Bridging the Divide

Community.

It’s a word that continues to swarm around my brain in everything I do. It involves so much of what I create; from group tours for widows and widowers and building the community that helps each person to feel welcomed to my business educating businesses about sustainability in their food services and building sustainable communities around these transitions.

Throughout this weekend I saw community in everything around me. Online communities have grown exponentially and provided amazing bridges for people to connect in ways they may not have in the offline world. Yet online relationships have become strained over the past few years especially relating to the political divide in the United States. I have felt it between my own friends and especially my family.

Yet this weekend, Dave and I went camping with several families from my father’s side of the family. We all have very different opinions when it comes to politics and religion. But for a weekend, none of that mattered. We were glad to be in one another’s company. We shared in the downpour of rain and storms that surprised us on our first night at the campground, we enjoyed food and fellowship on a wonderfully cool August today with many grandchildren and my 92 year old grandmother, we shared in the beauty of a near-full moon, and exchanged reluctant goodbyes on Sunday not wanting to part company or the quiet of the campground. It was wonderful to be in each other’s company and to find commonality and compromise that we so often fail to find in the online world.

When Dave and I returned home we went to an Asian food festival at a local Vietnamese church. We found ourselves with other white folks enjoying our mutual love of Asian cuisine. We sat with others and shared our stories – complete strangers offered prayers for an upcoming surgery Dave’s father is about to undergo. In food we found community. Afterwards, we went to visit his parents and to take some of Dave’s dad’s favorite Pho soup to them. We wanted to spend time with his father who is about to undergo a heart ablation on Tuesday. The situation is tense, surrounded by stress and worry. Dave lost his Godmother to the same procedure and everyone is just waiting for Tuesday to come and go so that his Dad can recuperate and hopefully regain energy and rid his heart of these disturbing A-fib attacks. My mother also anxiously awaits for Tuesday to come to find out whether or not her cast can be removed for good and she can begin recuperation before my parents’ dream trip to Europe in September.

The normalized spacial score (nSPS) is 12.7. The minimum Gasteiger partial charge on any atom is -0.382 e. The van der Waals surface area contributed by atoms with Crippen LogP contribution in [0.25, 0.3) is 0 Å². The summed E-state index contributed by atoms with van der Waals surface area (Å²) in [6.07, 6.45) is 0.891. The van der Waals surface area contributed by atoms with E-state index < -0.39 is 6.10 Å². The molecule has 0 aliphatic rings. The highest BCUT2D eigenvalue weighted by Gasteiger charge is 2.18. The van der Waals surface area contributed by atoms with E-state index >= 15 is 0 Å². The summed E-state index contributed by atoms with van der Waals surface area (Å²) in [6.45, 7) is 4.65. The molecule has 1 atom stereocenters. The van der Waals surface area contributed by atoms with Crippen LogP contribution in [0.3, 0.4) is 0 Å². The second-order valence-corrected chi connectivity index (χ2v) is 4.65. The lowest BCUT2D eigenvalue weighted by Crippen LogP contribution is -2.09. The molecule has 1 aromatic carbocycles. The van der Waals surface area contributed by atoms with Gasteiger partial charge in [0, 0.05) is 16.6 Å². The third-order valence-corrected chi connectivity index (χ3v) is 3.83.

That evening we finished our weekend off surrounded by an even larger community who gathered at our local amphitheater for the free Arlo Guthrie concert which was opened by his daughter Sarah Lee who played there several years earlier with her husband. It was already packed when we arrived in spite of us getting there 45 minutes early. We were fortunate that a great parking spot opened up as we passed two parking lots that were filled to capacity. We parked and made our way through the crowds while occasionally stopping to say hi to friends. We plopped our chairs down and found out we were surrounded by more friends we knew from all points of life. At the end of the opening set Sarah Lee shared that she had visited the chapel in the corn field that was built to protect the land threatened by the Atlantic Sunrise pipeline here in Lancaster county, PA. She sang a song from her father’s and added a new verse dedicated to Lancaster Against Pipelines. A quarter of the crowd stood up and cheered and I felt such strength and pride in the water protectors among us. Her father came on stage and led us in music as we bobbed our heads up and down and laughed heartily at his storytelling. He ended the night singing ‘This Land is Your Land’ and I felt tears come to my eyes, not for the first time that night. We were among thousands of other people-some hippies at heart, some boomers who voted for Trump and cheered Mexicans being deported, some families with kids and dogs enjoying an unusually cool August evening, some tokers who came to enjoy Guthrie and a flashback to the 60s, and all kinds of folks. But for that one evening, we were a community enjoying a beatnik legend together.

I found myself without internet most of the weekend, tucked away in the protected forests of a state park in Pennsylvania and in disconnecting I found myself connected to family, community, and nature. Sometimes disconnecting is the best way to bridge the divide to find community.

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